He was not sure whether Korumburra-Bena would appeal the decision but thought they probably would.

The Mirror contacted all eight clubs who will form the new Albertn Football Netball League for their comments and below is a short snapshot of their views.


Korumburra-Bena president Ross Besley told The Mirror that they are very disappointed in the decision to put them back into the AFNL.

He said there is no way they want to be apart of this league and will go to the Court of Arbitration of needed to go into the new West Gippsland League.

He said they would loose all their netballers, their under 18s and 16s footballers would only get to play eight to 12 games a year and any better senior players would move on to a higher standard of football.

He said he really felt for the netballers who have been ignored during the whole process.

He also said the club has the full backing of all the former Bass Valley League clubs (Phillip Island, Kilcunda Bass, Dalyston and Inverloch-Kongwak) to join the new league.


Co-president Anthony Hullick said they are happy to run with an eight team competition, but would not accept a seven team comp if Korumburra-Bena decided to fight the decision and not play in 2017.

His other major concern is the junior age groups (18s and 16s) which he feels needs addressing urgently to suit our demographics better.


Foster president Mal Davies said he was disappointed with the decision to go back to an eight team competition, virtually the old Alberton League, but said its been a lengthy process and that the club will go along with it and see how it pans out.

He said the biggest problem at Foster is the lack of juniors.


Co president Craig Jenkins said he was happy with an eight team competition.

Clubs might not have to spend as much money to keep in touch with the stronger teams as we have now and it might mean some of the smaller clubs are around a lot longer than they otherwise might be.

Hopefully it doesn’t drag out for another six months if Korumburra-Bena don’t want to stay in Alberton.


MDU president Andrew Mackie told The Mirror he thinks the new league is probably the best outcome for the smaller clubs in the competition.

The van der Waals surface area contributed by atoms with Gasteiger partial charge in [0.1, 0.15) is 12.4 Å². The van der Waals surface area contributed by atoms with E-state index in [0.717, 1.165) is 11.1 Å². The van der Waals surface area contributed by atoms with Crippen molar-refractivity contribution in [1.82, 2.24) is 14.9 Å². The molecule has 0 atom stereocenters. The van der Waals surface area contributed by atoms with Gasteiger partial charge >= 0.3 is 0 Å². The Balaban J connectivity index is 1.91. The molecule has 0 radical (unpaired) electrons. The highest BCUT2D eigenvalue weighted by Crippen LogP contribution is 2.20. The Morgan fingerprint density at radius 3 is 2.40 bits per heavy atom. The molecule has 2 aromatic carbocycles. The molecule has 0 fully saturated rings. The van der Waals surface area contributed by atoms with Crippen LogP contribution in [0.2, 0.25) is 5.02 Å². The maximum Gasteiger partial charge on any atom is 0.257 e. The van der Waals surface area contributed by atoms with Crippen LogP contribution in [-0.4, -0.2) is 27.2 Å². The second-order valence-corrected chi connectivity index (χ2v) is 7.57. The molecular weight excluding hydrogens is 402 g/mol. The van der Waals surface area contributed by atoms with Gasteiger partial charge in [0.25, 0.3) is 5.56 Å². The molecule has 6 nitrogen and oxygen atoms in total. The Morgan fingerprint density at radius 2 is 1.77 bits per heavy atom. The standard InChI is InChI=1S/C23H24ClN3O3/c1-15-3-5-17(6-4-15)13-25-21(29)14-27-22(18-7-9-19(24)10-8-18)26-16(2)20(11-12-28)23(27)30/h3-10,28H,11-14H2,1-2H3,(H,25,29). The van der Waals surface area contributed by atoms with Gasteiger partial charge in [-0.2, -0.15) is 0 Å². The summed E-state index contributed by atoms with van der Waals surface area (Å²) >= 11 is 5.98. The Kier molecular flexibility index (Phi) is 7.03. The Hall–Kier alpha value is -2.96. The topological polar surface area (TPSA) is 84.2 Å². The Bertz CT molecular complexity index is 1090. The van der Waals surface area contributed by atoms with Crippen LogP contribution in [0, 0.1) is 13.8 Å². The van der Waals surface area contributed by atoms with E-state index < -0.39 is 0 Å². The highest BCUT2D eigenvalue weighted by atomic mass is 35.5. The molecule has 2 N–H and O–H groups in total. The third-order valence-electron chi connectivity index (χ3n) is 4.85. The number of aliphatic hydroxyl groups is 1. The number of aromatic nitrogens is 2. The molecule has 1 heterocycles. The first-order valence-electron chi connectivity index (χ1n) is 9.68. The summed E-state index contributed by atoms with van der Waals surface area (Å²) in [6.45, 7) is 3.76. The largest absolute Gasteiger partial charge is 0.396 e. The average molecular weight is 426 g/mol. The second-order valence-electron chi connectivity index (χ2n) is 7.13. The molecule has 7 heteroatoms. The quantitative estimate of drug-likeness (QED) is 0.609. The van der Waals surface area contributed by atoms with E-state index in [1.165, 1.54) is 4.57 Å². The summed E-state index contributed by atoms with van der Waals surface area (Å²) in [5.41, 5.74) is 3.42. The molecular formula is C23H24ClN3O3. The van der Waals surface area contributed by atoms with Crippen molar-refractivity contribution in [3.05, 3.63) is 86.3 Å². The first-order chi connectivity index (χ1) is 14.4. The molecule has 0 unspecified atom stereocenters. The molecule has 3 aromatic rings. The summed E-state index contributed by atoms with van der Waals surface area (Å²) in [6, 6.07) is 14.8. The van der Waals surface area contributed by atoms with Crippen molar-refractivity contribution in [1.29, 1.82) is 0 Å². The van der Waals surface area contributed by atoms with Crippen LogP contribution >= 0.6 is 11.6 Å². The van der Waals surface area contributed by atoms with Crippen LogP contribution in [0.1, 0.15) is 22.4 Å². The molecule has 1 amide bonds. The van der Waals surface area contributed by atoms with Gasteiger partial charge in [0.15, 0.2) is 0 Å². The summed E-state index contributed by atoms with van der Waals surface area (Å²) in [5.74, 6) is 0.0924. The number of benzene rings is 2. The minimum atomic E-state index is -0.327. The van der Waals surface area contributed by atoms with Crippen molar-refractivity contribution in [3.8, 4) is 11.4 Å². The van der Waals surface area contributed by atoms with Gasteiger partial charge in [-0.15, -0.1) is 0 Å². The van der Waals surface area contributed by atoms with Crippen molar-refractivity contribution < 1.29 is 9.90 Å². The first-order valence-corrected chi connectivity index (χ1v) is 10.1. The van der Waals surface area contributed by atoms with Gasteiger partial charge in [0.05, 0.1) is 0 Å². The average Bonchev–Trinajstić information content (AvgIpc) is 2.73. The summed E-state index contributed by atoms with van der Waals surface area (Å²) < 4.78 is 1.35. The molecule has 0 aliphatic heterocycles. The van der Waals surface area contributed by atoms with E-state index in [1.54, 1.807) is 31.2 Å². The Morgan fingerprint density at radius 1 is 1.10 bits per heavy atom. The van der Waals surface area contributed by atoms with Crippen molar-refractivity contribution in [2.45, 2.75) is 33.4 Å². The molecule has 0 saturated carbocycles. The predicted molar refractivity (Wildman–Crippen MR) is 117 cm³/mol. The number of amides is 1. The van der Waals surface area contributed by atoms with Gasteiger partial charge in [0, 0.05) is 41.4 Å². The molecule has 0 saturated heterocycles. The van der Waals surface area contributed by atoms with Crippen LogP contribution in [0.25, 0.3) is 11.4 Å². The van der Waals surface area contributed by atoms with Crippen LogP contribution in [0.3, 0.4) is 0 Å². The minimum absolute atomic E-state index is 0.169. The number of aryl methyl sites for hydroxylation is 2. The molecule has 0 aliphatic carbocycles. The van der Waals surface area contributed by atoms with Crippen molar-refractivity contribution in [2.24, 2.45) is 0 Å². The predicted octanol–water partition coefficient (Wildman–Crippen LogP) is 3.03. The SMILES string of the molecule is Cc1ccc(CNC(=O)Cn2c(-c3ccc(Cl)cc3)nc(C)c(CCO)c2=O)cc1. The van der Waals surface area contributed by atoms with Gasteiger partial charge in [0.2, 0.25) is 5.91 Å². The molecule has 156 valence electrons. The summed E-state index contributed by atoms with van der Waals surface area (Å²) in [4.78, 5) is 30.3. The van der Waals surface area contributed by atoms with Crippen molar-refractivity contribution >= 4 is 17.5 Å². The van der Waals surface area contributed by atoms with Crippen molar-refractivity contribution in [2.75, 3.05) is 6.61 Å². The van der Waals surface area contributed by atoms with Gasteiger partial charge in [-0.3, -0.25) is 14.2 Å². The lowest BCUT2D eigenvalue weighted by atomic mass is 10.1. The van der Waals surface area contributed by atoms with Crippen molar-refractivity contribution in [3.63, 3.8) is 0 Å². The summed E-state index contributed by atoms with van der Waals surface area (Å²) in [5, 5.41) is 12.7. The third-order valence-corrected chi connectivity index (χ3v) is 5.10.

He is not sure how sustainable and eight team competition will be in the next 5-10 years, but time will tell.

A seven team competition would not be sustainable for sure if Korumburra-Bena fought and won their appeal.

Another concern is the lack of juniors, so the age structures need to be looked at very quickly.


Bill Pratt of Stony Creek said maybe it’s time to look at the juniors and not the seniors.

It will take three or four years to see if we can survive a seven or eight team competition. Clubs down our way are desperately short of juniors and without juniors we won’t have senior sides in the future.

If we all give it a go we could all be better off in the future, spending less money, with very little travel as well. Maybe the standard will drop a bit and we might not be able to recruit better players and coaches to a smailler league, but who knows, it might just work as we are really just small country towns trying to compete against much bigger towns.

Let’s just see what happens in the next few years.


Fish Creek were not keen to talk to The Mirror about the new changes.


The Allies president is currently away and was unable to be contacted.

Clubs and leagues had seven days to appeal against the recommendations